Friday, July 15, 2005


Just some real quick bits and pieces before the maelstorm of the weekend! With three morning services to get them in, Sundays are a bit of a marathon -- and that for a man whose spiritual gift is the ability to sit on the couch and not move for long periods of time. Or, as my wife says, I am the only person in the world in imminent danger of being overrun by a glacier. Compared to me, sloths are jittery.

Check out my son-in-law's blog ( Josh Graves is a great fellow and a future star in our tribe.

In the last two weeks three books have absolutely captivated me. Jon Krakauer's "Under the Banner of Heaven" has a great deal to teach all of us who were brought up in authoritarian faiths. Giles Milton is one of the most interesting historians alive today and his "White Gold" is just the latest window on an untold story in our past. This book deals with the enslavement of European and American whites by the Islamic states (principally Morocco) between 1500 and 1790. It reads like a thriller and is one of the best sourced history books I've read in years. The third book is one of the most important books of our time and the odds that it will get wide publicity are nil, for its subject does not strike people as interesting. The book is by Steven Levitt and Stephen Dubner and is entitled "Freakonomics." Get this book! I will quote from it from time to time. These geniuses ask questions nobody else ever thought of such as "What do schoolteachers and sumo wrestlers have in common? How is the Ku Klux Klan like a group of real estate agents? Why do drug dealers live with their moms?" And many, many more. And they answer the questions!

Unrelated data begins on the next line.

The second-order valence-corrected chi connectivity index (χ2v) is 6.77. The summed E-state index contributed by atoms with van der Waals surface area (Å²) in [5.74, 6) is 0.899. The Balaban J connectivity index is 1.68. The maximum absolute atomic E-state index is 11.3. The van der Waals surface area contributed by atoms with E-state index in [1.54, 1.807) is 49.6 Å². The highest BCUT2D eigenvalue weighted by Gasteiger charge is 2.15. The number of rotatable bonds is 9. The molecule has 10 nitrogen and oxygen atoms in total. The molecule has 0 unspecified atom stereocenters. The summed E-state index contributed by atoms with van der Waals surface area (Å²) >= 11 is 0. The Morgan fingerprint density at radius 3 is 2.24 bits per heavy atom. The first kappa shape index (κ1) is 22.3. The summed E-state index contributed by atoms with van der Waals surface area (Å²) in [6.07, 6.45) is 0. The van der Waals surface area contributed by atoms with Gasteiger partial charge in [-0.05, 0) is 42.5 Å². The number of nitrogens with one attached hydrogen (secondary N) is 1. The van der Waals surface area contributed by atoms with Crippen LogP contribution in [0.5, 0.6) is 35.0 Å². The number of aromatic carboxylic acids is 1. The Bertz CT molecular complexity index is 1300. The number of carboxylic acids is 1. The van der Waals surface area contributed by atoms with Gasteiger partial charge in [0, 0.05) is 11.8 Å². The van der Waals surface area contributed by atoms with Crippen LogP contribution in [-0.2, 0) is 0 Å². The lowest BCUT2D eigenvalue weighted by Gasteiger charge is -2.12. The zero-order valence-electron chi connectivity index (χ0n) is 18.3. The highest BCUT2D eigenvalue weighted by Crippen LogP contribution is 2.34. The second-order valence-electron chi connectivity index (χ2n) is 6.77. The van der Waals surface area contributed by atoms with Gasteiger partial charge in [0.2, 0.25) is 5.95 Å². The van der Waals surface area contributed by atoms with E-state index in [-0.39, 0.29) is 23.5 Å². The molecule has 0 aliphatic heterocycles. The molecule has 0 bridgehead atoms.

I will be interviewing some folk and calling some others as Rochester church continues to search for a youth minister and a worship minister. It is amazing how hard it is to find good people, and then talk them into moving north of Detroit, and then convince them that having me as their pulpit minister will not (probably) scar them for life.

And lastly: my record continues! I have a perfect record in not making great financial choices! Three years ago I bought a Ford Excursion. It is a fantastic vehicle in every way except for the fact that the V-10 gas engine burns a tad of fuel. Like 20% of the output of Venezuela. I recently went online to see what it was worth today and found that it had lost 50% of its value due to the recent surge in gasoline prices. Yes! I would hate to think that I might have made a good buying decision. That would ruin my reputation. For a guy who is often thought to just work one day a week and it still takes ten men to carry his money -- I can't seem to find much of it laying about the place. Good thing, too, or I might start confusing this place with heaven.